By Bate Felix
BAMAKO, Jan 17 (Reuters) - French troops surrounded the Malian town of Diabaly on Thursday, keeping Islamists rebels who had seized it three days ago bottled up while a West African military force took shape.
The French held back from launching a full-out assault on the town as the Al Qaeda linked rebels had taken refuge in the homes of civilians.
"The Islamists are still in Diabaly. They are very many of them. Every time they hear a plane overhead, they run into homes, traumatising the people," said one woman who fled the town with her three children overnight.
France began ground operations against an Islamist coalition grouping al Qaeda's North African wing, AQIM, and the homegrown Ansar Dine and MUJWA militants on Wednesday after six days of air strikes.
President Francois Hollande ordered the intervention in the former French colony on the grounds that the Islamists who had taken over the north could turn it into a "terrorist state" which would pose a threat beyond its borders. They will stay until stability returns, he said.
French forces now total some 1,400 troops, Defence Minister Jean-Yves Le Drian said on Thursday, and their numbers are expected to rise to 2,500.
The vanguard of around 900 Nigerian troops was due to arrive in Mali's capital Bamako on Thursday in the first wave of a 2,000-strong African force to fight alongside the French.
A convoy of armoured vehicles, fuel tankers and ambulances and around 200 soldiers from Mali's eastern neighbour Niger was also positioned at that border, witnesses said.
Regional bloc ECOWAS received a United Nations mandate for an African force in December but a southward advance by the Islamists this month and the subsequent French intervention made them deploy sooner that had been planned.
At least eight West African countries, including Chad, Togo and Nigeria, have promised contingents.
"We have seen in last few days a number of operational troops arriving on Malian soil," a French government official said. "We are in a process of accelerating the process which is the U.N. plan a lot earlier than orginally planned."
Mali's recent troubles began with a coup in Bamako last March that ended a period of stable democratic rule. In the confusion that followed, Islamist forces seized large swathes of the north and imposed a strict rule reminiscent of Afghanistan under the Taliban.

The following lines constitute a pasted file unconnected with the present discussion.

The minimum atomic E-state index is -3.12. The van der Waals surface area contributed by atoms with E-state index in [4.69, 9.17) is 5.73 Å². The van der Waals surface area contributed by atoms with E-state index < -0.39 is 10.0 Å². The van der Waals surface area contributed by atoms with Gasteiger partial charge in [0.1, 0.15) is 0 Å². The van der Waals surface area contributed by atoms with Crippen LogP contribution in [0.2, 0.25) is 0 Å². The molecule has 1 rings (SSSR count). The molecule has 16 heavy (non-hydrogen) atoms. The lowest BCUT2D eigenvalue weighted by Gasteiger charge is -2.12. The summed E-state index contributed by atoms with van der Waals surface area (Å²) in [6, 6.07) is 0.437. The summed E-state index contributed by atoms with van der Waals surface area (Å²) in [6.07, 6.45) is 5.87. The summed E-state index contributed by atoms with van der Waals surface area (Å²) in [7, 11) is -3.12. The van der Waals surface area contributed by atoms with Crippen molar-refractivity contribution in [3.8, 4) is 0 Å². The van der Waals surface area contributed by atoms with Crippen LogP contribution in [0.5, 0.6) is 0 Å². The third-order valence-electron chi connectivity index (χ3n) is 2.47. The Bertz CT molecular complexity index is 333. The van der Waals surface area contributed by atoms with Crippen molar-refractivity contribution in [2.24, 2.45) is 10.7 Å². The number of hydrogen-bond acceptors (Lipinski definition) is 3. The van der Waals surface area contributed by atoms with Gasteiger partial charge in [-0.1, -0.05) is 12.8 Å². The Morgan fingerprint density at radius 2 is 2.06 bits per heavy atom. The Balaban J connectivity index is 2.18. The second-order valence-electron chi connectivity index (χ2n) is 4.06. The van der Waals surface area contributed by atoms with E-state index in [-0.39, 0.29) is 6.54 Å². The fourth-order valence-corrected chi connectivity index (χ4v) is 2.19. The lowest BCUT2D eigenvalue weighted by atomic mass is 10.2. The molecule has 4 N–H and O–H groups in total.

Military experts say France and its African allies must now capitalise on a week of hard-hitting air strikes by seizing the initiative on the ground to prevent the insurgents from withdrawing into the desert and reorganising.
Diabaly is a rural town with a population of about 35,000 people, situated about 360 km (220 miles) from Bamako and near the border with Mauritania, where AQIM has bases.
A spokesman for MUJWA confirmed that their positions in Diabalay had been fired upon but said French forces had not penetrated the town itself.
Diabaly's mayor, Salif Ouedrago, who fled on Wednesday, told Malian state radio: "There were deaths on the side of the jihadists. They buried their dead yesterday."
Meanwhile, the Malian army rushed reinforcements to a town closer to the capital Bamako on Thursday after Islamist fighters were spotted near the border with Mauritania.
"Banamba is in a state of alert. Reinforcements have been sent. Nigerian troops expected to arrive in Bamako today could be deployed there to secure the zone," a senior Malian military source told Reuters.
An inhabitant of Banamba, 140 km (90 miles) from the capital, reported the arrival of soldiers after insurgents were seen in the Boron border area.
With African states facing huge logistical and transport challenges to deploy their troops, Germany promised two Transall military transport planes to help fly in the soldiers.
Britain has supplied two C-17 military transport planes to ferry in French armoured vehicles and medical supplies. The United States is considering logistical and surveillance support but has ruled out sending in U.S. troops.